Key Words: social support, health, meta-analysis, effect size (Kaohsiung J Med Sci 2003;19:345–51)
Received: March 27, 2003 Accepted: May 14, 2003 Address correspondence and reprint requests to: Dr. Hsiu-Hung Wang, College of Nursing, Kaohsiung Medical University, 100 Shih-Chuan 1st Road, Kaohsiung 807, Taiwan. E-mail: email@example.com
Social support, in addition to its buffering effect, is considered to influence health directly [1–6] and to be capable of enhancing health [7–9]. Social support affects health in three ways: by regulating thoughts, feelings and behavior to promote health; by fostering an individual’s sense of meaning in life; and by facilitating health-promoting behaviors . Weiss
proposed that an individual needs a set of relationships over the course of life, and that all these relationships are necessary for well-being . Lack of social support may adversely affect health. Although a direct effect of social support on health has been asserted, the causal connections between these phenomena must be further examined .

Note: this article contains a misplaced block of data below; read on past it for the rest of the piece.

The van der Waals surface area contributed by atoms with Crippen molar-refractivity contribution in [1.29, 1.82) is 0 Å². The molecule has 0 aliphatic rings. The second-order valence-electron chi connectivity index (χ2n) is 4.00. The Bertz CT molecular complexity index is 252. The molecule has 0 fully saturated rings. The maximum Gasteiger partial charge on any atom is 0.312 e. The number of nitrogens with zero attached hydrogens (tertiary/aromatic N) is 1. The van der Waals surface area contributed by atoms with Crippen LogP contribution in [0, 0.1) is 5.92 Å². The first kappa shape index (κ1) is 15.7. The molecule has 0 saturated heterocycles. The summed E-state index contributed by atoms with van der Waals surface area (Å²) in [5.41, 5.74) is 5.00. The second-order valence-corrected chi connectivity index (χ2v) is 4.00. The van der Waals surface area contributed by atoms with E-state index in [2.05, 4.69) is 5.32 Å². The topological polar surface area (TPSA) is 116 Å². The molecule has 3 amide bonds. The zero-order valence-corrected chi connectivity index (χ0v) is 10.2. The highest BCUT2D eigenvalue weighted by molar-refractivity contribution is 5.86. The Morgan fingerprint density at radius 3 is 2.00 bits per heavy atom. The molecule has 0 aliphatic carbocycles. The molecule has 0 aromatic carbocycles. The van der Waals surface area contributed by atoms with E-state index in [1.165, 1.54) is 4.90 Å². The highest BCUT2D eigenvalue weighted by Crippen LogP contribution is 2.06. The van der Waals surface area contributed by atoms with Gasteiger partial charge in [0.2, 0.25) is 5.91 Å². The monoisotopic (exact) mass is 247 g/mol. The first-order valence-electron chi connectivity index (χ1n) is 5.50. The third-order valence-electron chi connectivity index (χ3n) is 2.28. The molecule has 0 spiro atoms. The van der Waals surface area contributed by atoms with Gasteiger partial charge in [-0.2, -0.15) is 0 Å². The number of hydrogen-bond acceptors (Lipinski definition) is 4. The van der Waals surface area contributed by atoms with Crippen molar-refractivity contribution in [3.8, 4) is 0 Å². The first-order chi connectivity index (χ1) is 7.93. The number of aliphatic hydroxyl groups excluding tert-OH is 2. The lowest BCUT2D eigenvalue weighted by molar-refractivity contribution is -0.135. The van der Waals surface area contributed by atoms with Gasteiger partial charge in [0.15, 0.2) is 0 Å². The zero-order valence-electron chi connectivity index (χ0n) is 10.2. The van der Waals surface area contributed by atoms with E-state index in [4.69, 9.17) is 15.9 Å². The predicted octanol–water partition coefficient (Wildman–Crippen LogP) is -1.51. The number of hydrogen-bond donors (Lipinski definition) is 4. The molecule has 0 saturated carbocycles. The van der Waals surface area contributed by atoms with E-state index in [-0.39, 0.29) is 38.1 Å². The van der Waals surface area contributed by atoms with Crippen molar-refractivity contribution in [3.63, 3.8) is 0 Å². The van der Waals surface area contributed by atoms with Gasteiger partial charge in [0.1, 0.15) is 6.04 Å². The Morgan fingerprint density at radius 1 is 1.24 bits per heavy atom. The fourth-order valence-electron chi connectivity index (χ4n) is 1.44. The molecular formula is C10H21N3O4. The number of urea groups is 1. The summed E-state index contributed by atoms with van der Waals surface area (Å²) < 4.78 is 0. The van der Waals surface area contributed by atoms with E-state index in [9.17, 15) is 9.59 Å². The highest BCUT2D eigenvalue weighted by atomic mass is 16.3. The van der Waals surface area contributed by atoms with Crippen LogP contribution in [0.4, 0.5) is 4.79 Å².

Health care scholars have agreed that social support is a multidimensional construct with different types or kinds of social support. Emotional, appraisal, informational, instrumental, and tangible support are considered essential dimensions of social support [12, 13]. Some scholars have defined social support as relational provisions , interpersonal transactions
, or an individual perception about the adequacy or availability of different types of support . In this study, social support was broadly identified as a multiple construct involving several theoretical components, including support network resources, supportive interactions, and perception or belief of support .